Squamous Cell Carcinoma

Skin Conditions & Treatments > Squamous cell carcinoma

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            Just behind basal cell carcinoma (BCC), squamous cell carcinoma (SCC) is the second most common type of skin cancer. It is more aggressive than BCC and if not identified and treated early, in some cases it can metastasis to lymph nodes and rarely lead to death. The primary cause of SCC is an excessive cumulative amount of sun exposure. There are other factors that can contribute such as genetic predisposition, a compromised immune system, infection with human papillomavirus (HPV), history of radiation and chronic wounds or burns. The most common locations to find SCC is on the sun-exposed skin, particularly the tops of the hands and arms, the face, ears, and the scalp. The genital skin is prone to SCC caused by human papillomavirus. Unlike BCC, which arises as a cancer spontaneously, SCC usually starts as a precursor lesion called an actinic keratosis. These early lesions are the first sign of a problem and fortunately can be easily treated without surgery. If left unchecked, the precursor lesions increase in size and start to invade into deeper layers the the skin, developing into an invasive SCC.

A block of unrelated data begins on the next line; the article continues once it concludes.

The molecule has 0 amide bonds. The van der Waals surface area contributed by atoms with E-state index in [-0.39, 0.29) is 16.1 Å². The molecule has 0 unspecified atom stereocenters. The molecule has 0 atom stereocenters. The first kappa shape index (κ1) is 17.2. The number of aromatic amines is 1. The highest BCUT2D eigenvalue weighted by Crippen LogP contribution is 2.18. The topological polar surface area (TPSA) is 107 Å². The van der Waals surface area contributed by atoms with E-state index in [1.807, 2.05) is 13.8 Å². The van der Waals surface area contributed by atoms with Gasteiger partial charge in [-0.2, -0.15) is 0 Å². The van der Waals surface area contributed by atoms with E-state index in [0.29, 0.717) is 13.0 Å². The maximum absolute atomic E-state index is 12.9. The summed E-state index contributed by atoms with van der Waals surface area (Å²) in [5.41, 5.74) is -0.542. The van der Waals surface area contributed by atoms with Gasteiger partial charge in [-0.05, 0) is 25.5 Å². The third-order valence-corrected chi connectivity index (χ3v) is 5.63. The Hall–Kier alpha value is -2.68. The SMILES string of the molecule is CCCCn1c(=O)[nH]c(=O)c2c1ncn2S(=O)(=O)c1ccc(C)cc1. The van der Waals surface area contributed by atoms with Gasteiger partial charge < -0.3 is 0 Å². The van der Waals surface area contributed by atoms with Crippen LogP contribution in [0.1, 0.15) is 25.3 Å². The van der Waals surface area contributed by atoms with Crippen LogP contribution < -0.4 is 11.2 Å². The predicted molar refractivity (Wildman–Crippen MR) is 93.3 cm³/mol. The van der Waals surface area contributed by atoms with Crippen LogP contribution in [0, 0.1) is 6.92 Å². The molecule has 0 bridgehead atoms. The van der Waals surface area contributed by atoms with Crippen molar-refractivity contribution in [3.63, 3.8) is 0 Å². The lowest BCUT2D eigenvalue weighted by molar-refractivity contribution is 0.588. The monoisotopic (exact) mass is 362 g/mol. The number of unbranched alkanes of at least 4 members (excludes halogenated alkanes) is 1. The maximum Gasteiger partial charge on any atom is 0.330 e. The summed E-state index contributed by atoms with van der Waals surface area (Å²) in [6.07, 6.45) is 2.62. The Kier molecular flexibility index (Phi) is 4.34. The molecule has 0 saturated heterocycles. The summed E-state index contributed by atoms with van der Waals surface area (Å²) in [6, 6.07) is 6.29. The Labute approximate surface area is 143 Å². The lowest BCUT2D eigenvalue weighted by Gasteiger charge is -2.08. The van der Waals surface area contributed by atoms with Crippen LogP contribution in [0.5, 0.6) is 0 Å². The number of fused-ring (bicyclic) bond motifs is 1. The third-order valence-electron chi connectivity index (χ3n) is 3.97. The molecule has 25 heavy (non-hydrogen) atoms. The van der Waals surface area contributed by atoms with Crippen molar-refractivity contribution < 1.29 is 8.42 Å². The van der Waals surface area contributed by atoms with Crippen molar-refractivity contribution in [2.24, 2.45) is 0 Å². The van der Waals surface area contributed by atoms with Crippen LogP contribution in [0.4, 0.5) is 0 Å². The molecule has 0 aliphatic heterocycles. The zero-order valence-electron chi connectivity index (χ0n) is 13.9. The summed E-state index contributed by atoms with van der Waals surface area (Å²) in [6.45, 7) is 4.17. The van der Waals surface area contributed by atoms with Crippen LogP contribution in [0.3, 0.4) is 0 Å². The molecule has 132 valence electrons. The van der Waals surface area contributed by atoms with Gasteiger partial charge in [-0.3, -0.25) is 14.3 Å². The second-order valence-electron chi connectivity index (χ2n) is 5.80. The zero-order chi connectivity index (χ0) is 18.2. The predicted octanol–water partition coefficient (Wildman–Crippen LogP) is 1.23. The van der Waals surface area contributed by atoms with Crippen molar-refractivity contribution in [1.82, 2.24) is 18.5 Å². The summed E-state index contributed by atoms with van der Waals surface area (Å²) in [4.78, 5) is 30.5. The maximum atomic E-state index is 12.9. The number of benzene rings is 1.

Treatment of SCC starts with a correct diagnosis after a physical exam of the skin, palpation of surrounding lymph nodes, and a skin biopsy. Once identified, various surgical and in some cases nonsurgical modalities are utilized to destroy the cancer cells. I can help you decide on what is the best treatment method given the location of your skin cancer, the size, the histopathology seen under the microscope, your age and overall health. Routine skin checks will be required for the remainder of your life after a diagnosis of skin cancer as your risk of future skin cancer is increased.

 

           You can prevent the development of SCC by protecting your skin from the sun using sunscreen, hats, and sun protective clothing. Don't pick up smoking or if you already do, cut back and try to quit as this increases your risk. Early and aggressive treatment of pre-cancerous lesions, the actinic keratosis, is also crucial as these are a warning sign of impending SCC.

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